At the end of the colonial era imperial powers carved up tribal lands into arbitrary countries with the hope that tribes will be forced to dismiss thousands of years of rivalries for a cause called “Nation”. The promise of industrial prosperity was the carrot at the end of the stick; A concept that worked so well for Europe and Japan but has remained foreign to most places in Africa, the Middle East and many poor places till this day. What the framers of the Breton Woods architecture ignored was that places that are primarily tribal in nature must build their own indigenous capacities that would eventually transcend tribal existence and propel them into their own unique expression of cultural prosperity. Before a tribe can embrace industrial age values, it has to go through an egocentric stage where an individual’s values are imposed over those that make up the collective values of the tribe. Europe went through this evolution over hundreds of years and the results were many bloody wars. The US went through it during the civil war at a cost of millions of lives to get to a stage to say “never again”. The conquest of this egocentric stage should never be underestimated or it will manifest in pathologies that create organizations like Al-Qaeda and the endless number of failed states. (Bin-Laden’s family was extremely wealthy but relied on nepotism and tribal favoritism to become wealthy instead of through the industrialized system of merit that levels the playing field in the West). What policy makers should have been aware of is that this stage of social development wouldn’t need to take on the form of bloody warfare. Instead, designing for economic prosperity at the tribal level will blunt any unhealthy desires to start wars with the neighboring tribes. This type of policy setting would have required intimate knowledge of the indigenous life conditions of those tribes and the challenges they face. Based on information gathered from these places, we can create the base for what I call “Stratified Economic Policy”. The concept of micro loans created by Muhamad Yunis is a great example of such highly functional solutions for Bangladesh and places of similar indigenous challenges.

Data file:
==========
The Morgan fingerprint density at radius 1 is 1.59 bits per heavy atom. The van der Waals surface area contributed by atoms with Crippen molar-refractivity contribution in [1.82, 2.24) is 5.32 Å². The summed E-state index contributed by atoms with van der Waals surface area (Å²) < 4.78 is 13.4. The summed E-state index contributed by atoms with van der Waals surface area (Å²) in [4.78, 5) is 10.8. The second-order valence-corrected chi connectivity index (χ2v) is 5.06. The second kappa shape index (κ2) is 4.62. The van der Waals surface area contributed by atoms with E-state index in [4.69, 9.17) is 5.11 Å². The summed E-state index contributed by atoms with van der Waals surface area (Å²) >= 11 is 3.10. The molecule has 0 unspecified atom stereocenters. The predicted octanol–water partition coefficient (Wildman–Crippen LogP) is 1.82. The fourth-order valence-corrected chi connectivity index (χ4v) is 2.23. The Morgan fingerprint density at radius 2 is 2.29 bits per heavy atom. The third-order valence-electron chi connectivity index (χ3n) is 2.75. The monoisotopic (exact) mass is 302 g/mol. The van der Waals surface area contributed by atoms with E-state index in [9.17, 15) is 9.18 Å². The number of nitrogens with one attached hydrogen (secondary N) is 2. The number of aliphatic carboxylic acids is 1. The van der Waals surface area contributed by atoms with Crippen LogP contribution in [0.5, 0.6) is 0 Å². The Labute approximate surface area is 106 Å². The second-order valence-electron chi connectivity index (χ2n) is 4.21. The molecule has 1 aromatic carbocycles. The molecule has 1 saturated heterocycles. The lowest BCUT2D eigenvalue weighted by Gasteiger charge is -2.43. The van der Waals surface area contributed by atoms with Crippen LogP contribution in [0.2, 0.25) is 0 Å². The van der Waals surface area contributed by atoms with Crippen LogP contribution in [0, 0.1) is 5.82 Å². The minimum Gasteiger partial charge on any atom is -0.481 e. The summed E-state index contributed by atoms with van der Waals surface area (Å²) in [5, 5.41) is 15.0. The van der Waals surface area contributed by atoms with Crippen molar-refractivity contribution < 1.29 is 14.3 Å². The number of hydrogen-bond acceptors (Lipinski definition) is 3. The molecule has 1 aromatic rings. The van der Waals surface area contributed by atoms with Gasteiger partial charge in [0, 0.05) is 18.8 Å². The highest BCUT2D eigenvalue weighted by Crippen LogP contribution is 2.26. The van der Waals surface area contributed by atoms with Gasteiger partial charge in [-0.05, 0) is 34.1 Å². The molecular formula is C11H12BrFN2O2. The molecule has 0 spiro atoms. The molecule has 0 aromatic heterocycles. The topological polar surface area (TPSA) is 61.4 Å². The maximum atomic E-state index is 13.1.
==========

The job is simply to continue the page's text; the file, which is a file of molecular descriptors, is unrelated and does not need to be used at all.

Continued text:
Without the interference of Western designed development programs, the non-western world would have very likely developed along these lines: In order to move to more advanced developmental stages, capital accumulation earned from hard work must be applied by a tribal culture towards what evolves next and naturally for that tribe. To some it could be acquisition of farm land. To others it could mean sending their first born to a good school, or buying more cattle like the case is with most Central African tribes. These normal transitions to healthy manifestations of a culture’s uniqueness were halted by the appearances of two phenomena that were the byproduct of post WWII prosperity: The West’s insatiable appetite for resources and the creation of the IMF.

Into a Tribal World Enter OPEC and the IMF